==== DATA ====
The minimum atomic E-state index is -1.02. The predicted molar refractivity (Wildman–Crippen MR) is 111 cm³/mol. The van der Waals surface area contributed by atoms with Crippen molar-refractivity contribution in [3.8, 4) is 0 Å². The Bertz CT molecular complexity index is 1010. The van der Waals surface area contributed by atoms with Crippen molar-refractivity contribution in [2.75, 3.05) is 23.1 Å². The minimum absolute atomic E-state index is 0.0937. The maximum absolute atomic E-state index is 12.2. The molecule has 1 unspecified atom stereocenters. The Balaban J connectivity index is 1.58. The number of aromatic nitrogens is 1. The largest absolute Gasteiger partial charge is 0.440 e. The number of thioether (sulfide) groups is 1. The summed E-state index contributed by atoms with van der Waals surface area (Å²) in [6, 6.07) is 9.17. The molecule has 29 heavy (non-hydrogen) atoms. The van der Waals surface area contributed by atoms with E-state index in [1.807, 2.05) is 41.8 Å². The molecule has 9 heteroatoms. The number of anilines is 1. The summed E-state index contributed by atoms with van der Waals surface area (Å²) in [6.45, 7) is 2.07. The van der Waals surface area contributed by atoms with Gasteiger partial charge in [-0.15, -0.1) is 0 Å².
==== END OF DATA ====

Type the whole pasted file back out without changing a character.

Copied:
The minimum atomic E-state index is -1.02. The predicted molar refractivity (Wildman–Crippen MR) is 111 cm³/mol. The van der Waals surface area contributed by atoms with Crippen molar-refractivity contribution in [3.8, 4) is 0 Å². The Bertz CT molecular complexity index is 1010. The van der Waals surface area contributed by atoms with Crippen molar-refractivity contribution in [2.75, 3.05) is 23.1 Å². The minimum absolute atomic E-state index is 0.0937. The maximum absolute atomic E-state index is 12.2. The molecule has 1 unspecified atom stereocenters. The Balaban J connectivity index is 1.58. The number of aromatic nitrogens is 1. The largest absolute Gasteiger partial charge is 0.440 e. The number of thioether (sulfide) groups is 1. The summed E-state index contributed by atoms with van der Waals surface area (Å²) in [6, 6.07) is 9.17. The molecule has 29 heavy (non-hydrogen) atoms. The van der Waals surface area contributed by atoms with E-state index in [1.807, 2.05) is 41.8 Å². The molecule has 9 heteroatoms. The number of anilines is 1. The summed E-state index contributed by atoms with van der Waals surface area (Å²) in [6.45, 7) is 2.07. The van der Waals surface area contributed by atoms with Gasteiger partial charge in [-0.15, -0.1) is 0 Å².